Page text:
On October 7, 8 and 9, 2019, the University of New Brunswick’s (UNB) Department of Electrical and Computer Engineering and CubeSat NB hosted the first of three Preliminary Design Review (PDR) meetings for the Canadian CubeSat Project initiated by the Canadian Space Agency (CSA).
The Canadian Space Agency is providing support and guidance to 15 teams of university and college students across Canada who are building satellites. These satellites are in the “CubeSat” format, based on a standardized architecture of 10 cm cubes. All 15 proposed satellites will be deployed from the International Space Station (ISS), possibly starting in 2021.
Radio Amateurs of Canada was present because many of the CubeSat projects are proposing to use Amateur Radio frequencies. RAC Atlantic Director Dave Goodwin, VE9CB, attended the PDR to offer RAC’s insight into these projects and to discuss the processes required to secure frequency coordination for these projects through the International Amateur Radio Union (IARU).
At the meeting at UNB, six teams led by students from UNB, the Université de Moncton, New Brunswick Community College, the University of Prince Edward Island, Dalhousie University (NS), Memorial University of Newfoundland with C-CORE, the Université de Sherbrooke (QC) and Concordia University (QC), presented their work to date on designing six satellites. They sought feedback and suggestions from other teams as well as the federal government agencies – the Canadian Space Agency (CSA), Global Affairs Canada (GAC), Innovation, Science and Economic Development Canada (ISED) – and NanoRacks, the US-based company that provides launch services for the Canadian CubeSat Project.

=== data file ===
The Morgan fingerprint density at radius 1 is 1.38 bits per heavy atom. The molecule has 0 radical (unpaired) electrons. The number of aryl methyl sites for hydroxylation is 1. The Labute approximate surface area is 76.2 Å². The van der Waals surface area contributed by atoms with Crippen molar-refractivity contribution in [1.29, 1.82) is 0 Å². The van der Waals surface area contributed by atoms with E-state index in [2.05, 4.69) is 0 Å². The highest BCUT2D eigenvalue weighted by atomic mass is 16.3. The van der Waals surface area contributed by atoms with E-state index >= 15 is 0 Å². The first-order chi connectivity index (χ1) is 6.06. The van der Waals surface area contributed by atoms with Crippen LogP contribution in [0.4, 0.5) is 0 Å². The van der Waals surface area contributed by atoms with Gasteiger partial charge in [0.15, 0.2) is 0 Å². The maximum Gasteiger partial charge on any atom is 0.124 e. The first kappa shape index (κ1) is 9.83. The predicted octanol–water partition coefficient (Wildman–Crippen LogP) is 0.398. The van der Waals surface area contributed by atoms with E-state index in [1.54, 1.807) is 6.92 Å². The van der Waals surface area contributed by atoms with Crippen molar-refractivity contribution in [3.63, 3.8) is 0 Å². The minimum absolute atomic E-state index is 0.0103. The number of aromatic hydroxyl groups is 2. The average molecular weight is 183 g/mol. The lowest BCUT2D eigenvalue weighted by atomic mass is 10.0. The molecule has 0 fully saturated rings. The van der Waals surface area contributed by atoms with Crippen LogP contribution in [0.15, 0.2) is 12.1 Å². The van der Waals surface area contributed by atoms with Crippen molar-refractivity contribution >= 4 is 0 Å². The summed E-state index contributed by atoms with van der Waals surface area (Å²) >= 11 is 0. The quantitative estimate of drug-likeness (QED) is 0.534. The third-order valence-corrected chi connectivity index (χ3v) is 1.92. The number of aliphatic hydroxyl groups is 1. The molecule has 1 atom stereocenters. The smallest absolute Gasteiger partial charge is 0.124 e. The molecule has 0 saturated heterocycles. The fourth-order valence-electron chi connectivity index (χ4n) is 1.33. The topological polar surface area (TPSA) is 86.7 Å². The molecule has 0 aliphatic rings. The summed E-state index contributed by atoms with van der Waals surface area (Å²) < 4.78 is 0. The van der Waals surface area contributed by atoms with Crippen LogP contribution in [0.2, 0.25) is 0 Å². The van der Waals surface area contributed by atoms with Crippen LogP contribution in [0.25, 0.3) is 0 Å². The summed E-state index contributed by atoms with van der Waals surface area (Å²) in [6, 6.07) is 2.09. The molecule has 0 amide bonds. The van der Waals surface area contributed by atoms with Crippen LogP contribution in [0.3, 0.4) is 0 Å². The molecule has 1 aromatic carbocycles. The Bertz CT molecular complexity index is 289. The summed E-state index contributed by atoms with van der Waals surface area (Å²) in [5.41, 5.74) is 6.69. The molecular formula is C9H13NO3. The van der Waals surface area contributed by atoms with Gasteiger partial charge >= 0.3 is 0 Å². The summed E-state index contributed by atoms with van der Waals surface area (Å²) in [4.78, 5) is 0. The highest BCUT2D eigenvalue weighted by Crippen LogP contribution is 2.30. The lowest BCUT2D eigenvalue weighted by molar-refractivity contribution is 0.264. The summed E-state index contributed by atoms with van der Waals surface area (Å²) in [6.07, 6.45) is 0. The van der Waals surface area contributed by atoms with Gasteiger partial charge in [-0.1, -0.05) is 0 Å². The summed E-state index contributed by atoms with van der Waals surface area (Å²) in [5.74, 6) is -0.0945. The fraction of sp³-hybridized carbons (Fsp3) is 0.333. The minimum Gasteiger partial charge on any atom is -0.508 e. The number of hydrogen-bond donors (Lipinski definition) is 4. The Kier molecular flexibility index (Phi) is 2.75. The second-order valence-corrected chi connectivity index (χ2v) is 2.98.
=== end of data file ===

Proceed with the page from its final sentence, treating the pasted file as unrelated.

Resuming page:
Following the Fredericton event, similar meetings were also held in London, Ontario and Victoria, British Columbia for Preliminary Design Reviews of the nine other CubeSats in the Canadian CubeSat Project in Ontario, western Canada, and northern Canada.
Designing and constructing CubeSats is a complicated, multi-year process. These projects will develop these students’ skills in many facets of engineering, science, technology, business and project management. Once in orbit, these satellites will assist pure and applied scientific research. Some of these satellites may offer facilities that Radio Amateurs across Canada and around the world can use.
– Dave Goodwin, VE9CB and Brent Petersen, VE9EX.
Source Radio Amateurs of Canada (RAC) Bulletin